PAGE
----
Influencing Reputation: Do Your Efforts Reach and Engage Academic Peers?

Is it possible for a college or university to positively shape its image and reputation among academic peers? The majority of respondents to a nationwide survey of presidents, provosts, and admissions deans conducted by Stevens Institute of Technology and SimpsonScarborough said yes — and identified marketing and communications efforts as playing a key role.

Through over 400 completed surveys and 40 follow-up interviews, we uncovered what has the strongest positive impact on their perceptions and which communication methods are most compelling or desired. For example, the following were cited as having the strongest impact on an institution’s academic reputation:

  • The quality of faculty demonstrated through faculty accomplishments, individual reputation and classroom/student experience
  • Academic focus, program offerings, and institutional metrics, such as rankings and selectivity of incoming students
  • An institution’s visibility, as well as the types of organizations with which it develops strategic partnerships   
  • Quality of current students and alumni success

The content of and manner in which you communicate about your institution, faculty members, students, and graduates requires constant management. And, the relationships that members of your campus community have with their counterparts across higher ed is a tangible asset. If you aren’t investing in these activities, you’re not maximizing your marketing opportunities. 

Want to know more? Edward Stukane, Vice President of Communications & Marketing, will share how Stevens Institute of Technology used the findings of this study to understand their competitive strengths, challenges, and opportunities, as well as strategically inform their communications plan and marketing messages developed for academic peers and other target audiences at the 2015 Symposium for Higher Education Marketing during Track 5 on Monday, November 16 from 11:15am-12:00pm.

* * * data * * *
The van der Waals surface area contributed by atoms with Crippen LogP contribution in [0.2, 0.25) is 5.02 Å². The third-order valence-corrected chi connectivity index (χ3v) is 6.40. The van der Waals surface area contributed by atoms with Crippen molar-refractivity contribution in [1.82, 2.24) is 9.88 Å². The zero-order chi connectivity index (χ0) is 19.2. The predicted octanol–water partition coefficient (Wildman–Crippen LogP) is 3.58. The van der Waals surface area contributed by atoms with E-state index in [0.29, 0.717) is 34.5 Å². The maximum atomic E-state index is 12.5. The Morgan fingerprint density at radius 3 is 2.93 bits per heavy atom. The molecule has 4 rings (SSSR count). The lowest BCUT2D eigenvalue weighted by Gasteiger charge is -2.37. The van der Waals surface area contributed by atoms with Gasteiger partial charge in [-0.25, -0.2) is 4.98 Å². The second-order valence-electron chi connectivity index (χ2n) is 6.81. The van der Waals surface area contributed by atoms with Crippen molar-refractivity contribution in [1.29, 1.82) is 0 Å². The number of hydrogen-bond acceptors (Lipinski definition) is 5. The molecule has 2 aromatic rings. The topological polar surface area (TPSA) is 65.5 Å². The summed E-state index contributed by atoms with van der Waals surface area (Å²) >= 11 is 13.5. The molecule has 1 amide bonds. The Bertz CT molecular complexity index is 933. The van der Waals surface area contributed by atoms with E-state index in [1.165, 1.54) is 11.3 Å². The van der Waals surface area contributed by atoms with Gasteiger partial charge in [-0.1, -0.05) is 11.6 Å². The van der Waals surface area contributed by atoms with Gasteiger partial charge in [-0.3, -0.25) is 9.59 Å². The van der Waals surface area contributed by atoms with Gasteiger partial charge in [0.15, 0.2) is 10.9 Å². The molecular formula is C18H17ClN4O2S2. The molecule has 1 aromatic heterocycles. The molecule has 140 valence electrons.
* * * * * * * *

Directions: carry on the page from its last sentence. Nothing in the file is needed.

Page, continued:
September Strategically Speaking Webinar

You’ve done your research, developed a positioning strategy and brought your campus along for the ride. But bringing it to life and expressing it creatively is where the rubber meets the road in a branding initiative. How does an institution effectively move from brand strategy to creative concept and expression? What are the key elements that need to be addressed? How—and should—you touch your school’s logo or logo guidelines? Where does a good idea come from? What does it take to build a case and support for a big idea?

These are among the critical questions in the creative development process. They are answered in the fourth webinar of our series, which will explore the key elements of developing a powerful, moving creative strategy that is authentic to your brand.

Creatively Expressing Your Brand Strategy
Led by: Jason Simon and Matt Checkowski
Date: Thursday, September 10, 1:00-2:30pm ET
Registration fee: $295

Register today and learn more about the Strategically Speaking webinar series.

The Power of the Net Promoter Score

Many of the image and branding studies we conduct for clients include the calculation of a Net Promoter Score, or NPS. The NPS is commonly used by a wide variety of companies because it’s such a simple metric that represents brand strength and can be tracked over time and compared by audience. This article in Quirk’s describes how the NPS is used by AAA.

The NPS is based on one question, “Would you recommend [institution]?” And, sometimes it’s narrowed to, “Would you recommend [institution] to an undergraduate/graduate student?” On a scale of 1 to 10 where 1=not at all likely and 10=very likely, respondents who answer 1-6 are considered “detractors” while those who answer 9 or 10 are considered “promoters.” The NPS is the % of promoters minus the % of detractors.

In one study we conducted for a university, the NPS among current undergraduate students was 34 while the NPS among graduate students was just 12. In the same study, the NPS among students in one college was 24 while the NPS among students in another college was 51. These findings illustrate how powerful the simple NPS can be in highlighting areas of strength and weakness in a university’s brand.